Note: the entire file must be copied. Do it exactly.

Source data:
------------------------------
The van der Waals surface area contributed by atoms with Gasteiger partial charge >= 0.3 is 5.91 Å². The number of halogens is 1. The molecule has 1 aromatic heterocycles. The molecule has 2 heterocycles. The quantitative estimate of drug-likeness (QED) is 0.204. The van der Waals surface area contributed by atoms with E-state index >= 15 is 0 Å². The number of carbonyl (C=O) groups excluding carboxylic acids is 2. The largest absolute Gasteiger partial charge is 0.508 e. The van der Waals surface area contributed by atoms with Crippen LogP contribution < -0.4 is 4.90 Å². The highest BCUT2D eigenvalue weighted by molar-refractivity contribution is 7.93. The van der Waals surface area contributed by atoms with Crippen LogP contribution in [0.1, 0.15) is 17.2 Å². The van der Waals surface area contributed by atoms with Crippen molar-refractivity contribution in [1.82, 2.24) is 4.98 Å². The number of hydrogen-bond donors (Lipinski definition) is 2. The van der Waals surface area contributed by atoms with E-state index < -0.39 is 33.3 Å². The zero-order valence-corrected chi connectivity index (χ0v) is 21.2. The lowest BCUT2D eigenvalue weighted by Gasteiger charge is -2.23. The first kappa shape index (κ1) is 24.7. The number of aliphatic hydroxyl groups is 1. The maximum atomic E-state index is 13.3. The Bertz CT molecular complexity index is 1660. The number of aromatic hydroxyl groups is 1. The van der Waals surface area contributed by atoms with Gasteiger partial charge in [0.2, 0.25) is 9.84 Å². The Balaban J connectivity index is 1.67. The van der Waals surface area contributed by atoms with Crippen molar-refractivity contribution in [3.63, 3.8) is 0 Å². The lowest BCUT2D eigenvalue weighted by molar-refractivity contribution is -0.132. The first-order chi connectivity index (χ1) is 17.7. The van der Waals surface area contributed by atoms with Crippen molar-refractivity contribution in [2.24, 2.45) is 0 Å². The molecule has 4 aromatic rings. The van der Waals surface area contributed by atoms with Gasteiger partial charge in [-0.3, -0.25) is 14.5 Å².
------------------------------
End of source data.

The van der Waals surface area contributed by atoms with Gasteiger partial charge >= 0.3 is 5.91 Å². The number of halogens is 1. The molecule has 1 aromatic heterocycles. The molecule has 2 heterocycles. The quantitative estimate of drug-likeness (QED) is 0.204. The van der Waals surface area contributed by atoms with E-state index >= 15 is 0 Å². The number of carbonyl (C=O) groups excluding carboxylic acids is 2. The largest absolute Gasteiger partial charge is 0.508 e. The van der Waals surface area contributed by atoms with Crippen LogP contribution < -0.4 is 4.90 Å². The highest BCUT2D eigenvalue weighted by molar-refractivity contribution is 7.93. The van der Waals surface area contributed by atoms with Crippen LogP contribution in [0.1, 0.15) is 17.2 Å². The van der Waals surface area contributed by atoms with Crippen molar-refractivity contribution in [1.82, 2.24) is 4.98 Å². The number of hydrogen-bond donors (Lipinski definition) is 2. The van der Waals surface area contributed by atoms with E-state index < -0.39 is 33.3 Å². The zero-order valence-corrected chi connectivity index (χ0v) is 21.2. The lowest BCUT2D eigenvalue weighted by Gasteiger charge is -2.23. The first kappa shape index (κ1) is 24.7. The number of aliphatic hydroxyl groups is 1. The maximum atomic E-state index is 13.3. The Bertz CT molecular complexity index is 1660. The number of aromatic hydroxyl groups is 1. The van der Waals surface area contributed by atoms with Gasteiger partial charge in [0.2, 0.25) is 9.84 Å². The Balaban J connectivity index is 1.67. The van der Waals surface area contributed by atoms with Crippen molar-refractivity contribution in [3.63, 3.8) is 0 Å². The lowest BCUT2D eigenvalue weighted by molar-refractivity contribution is -0.132. The first-order chi connectivity index (χ1) is 17.7. The van der Waals surface area contributed by atoms with Crippen molar-refractivity contribution in [2.24, 2.45) is 0 Å². The molecule has 4 aromatic rings. The van der Waals surface area contributed by atoms with Gasteiger partial charge in [-0.3, -0.25) is 14.5 Å².